Garlic is a perennial vegetable plant which is a must-have in the vegetable patch. It craves sun.
A summary of Garlic facts
Height – 12 to 40 inches (30 to 100 cm)
Climate – temperate
Exposure – full sun
Its bulbs are a staple condiment in cooking, where their taste and spicing abilities are unmatched.
- Health: health benefits of garlic
First of all, purchase strands of garlic that are certified nematode (roundworm) and virus-free.
Traditionally, white and purple garlic is planted in fall and pink garlic is planted at the very beginning of spring.
Season for planting white and purple garlic
It is best to plant cloves (small secondary bulbs) in fall (October-November) if your soil is well drained, otherwise wait for the beginning of spring.
- For areas with rather mild climates, you can even start planting your cloves early January or February.
- If climates are a bit harsher, sow white garlic in fall.
- For climates that are a milder, plant purple garlic also in fall.
Season for planting pink garlic
Pink garlic is planted at the end of winter in climates that are mild, and at the beginning of spring in other areas.
Pink garlic is an early variety, ready for harvest in spring.
How to plant garlic
You can use store-bought cloves intended for cooking, if the label says they are virus-free.
Start with digging one or more furrows an inch (a couple centimeters) deep.
Place furrows at a distance of around 8 inches (20 cm).
- Place the cloves an inch (a couple centimeters) deep, with the pointed tip facing upwards.
- Set the cloves at least 12 inches (10 cm) apart to give them space to grow.
- Cover with light soil and then water regularly.
- Garlic requires a lot of sunlight.
Be careful! Garlic doesn’t like waterlogged soil. If this is the case, amend your soil with sand.
Caring for garlic
Garlic is quite easy to care for and requires very little care as it grows. The following best practices will help you have a better harvest, though.
When the young plants start growing out of the soil, clean around them on a regular basis to remove weeds, and help water penetrate the ground in that you break up the soil crust.
- Water in summer when hot or in case of dry spells.
- Garlic hates excess water, so never drown the bulbs.
- Hoe the rows and remove weeds as they appear.
First leaves appear around 1 month after sowing.
Before harvesting, remember to tie up stems that are beginning to turn yellow, to keep them from growing and to force the sap to gather in the head of garlic.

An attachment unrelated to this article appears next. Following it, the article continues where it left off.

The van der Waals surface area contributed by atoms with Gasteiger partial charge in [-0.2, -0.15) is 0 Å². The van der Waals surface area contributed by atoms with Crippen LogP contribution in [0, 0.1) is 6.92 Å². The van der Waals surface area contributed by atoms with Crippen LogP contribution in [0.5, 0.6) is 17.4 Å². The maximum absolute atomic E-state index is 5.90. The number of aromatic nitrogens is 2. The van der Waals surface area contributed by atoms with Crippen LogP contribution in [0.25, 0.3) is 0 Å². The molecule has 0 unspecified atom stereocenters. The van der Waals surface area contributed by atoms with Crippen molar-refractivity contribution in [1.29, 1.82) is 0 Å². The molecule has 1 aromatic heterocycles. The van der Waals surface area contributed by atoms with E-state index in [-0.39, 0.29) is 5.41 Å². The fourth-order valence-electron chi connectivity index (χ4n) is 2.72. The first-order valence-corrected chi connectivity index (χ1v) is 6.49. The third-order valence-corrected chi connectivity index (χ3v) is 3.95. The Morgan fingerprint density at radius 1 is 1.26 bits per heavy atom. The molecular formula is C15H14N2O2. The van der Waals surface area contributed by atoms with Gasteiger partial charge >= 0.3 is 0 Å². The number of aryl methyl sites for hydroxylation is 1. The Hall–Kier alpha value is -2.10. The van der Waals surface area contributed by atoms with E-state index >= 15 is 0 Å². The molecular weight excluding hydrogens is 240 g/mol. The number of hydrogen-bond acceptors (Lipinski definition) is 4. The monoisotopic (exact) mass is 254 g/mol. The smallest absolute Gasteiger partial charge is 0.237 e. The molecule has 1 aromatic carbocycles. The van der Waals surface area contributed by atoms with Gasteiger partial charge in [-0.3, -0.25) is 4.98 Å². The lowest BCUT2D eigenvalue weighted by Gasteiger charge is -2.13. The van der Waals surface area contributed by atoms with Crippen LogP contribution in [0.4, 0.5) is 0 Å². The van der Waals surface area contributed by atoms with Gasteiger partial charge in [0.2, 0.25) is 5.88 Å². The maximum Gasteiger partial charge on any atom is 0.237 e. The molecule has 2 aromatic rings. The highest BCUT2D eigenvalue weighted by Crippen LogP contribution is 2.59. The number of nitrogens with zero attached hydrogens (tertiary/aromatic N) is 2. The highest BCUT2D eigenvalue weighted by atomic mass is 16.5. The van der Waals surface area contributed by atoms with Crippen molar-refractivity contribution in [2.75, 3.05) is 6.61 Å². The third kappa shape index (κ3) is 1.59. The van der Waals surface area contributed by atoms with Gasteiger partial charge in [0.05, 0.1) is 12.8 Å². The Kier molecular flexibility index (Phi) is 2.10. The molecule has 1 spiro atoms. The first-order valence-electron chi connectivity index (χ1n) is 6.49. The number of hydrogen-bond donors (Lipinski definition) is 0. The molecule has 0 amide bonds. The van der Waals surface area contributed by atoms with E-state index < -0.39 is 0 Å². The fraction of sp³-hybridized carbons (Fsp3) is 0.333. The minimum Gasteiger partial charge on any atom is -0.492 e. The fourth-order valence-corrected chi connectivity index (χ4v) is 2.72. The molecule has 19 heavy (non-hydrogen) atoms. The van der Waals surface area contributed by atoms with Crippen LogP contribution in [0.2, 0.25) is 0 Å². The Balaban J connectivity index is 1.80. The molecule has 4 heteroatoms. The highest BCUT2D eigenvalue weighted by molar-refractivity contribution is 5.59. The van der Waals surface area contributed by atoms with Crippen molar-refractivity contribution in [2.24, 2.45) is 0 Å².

- Harvest in summer, generally June-July.
- Before stowing the garlic away, dry it off in the sun for a few days.
- After that, clean it and keep it in a dry, ventilated and rather cool spot.
When bulbs reach an honorable size and seem to be well-formed (June to July depending on the chosen variety), that is the time to harvest your garlic!
Note that it is also possible to harvest garlic in spring while still green, usually in May, and to eat the bulbs and leaves alike.
Pests and diseases that attack garlic
One of the common summer visitors will lay its eggs on garlic stems… and caterpillars will start chomping down on them as soon as they hatch! The culprit is a large white butterfly.
Vegetables that are good companions to grow near garlic
All there is to know about garlic
It has been used for millennia to spice up dishes in most parts of the world.
It has a capacity to add taste to many dishes. Moreover, it is an antiseptic, stimulating and even boasts aphrodisiac properties, nothing less!
Health benefits of garlic
Garlic has many health benefits and therapeutic properties and it has been used for a long time to cure many ailments.
Indeed, garlic is both tonic and antiseptic, it helps fight hypertension and rheumatism. It even joins in on fighting cancer.
Smart tip about garlic
In spring, remove weeds around garlic because feeling crowded really slows its growth.
Garlic on social media
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Garlic cloves (also on social media) by Crispin Semmens under © CC BY-SA 2.0
Young garlic by Anna Waldl under Pixabay license
Garlic harvest by mrninko under Pixabay license
Garlic flower by Henryk Niestrój under Pixabay license
Cloves and heads sprouting (also on social media) by Monika Neumann under Pixabay license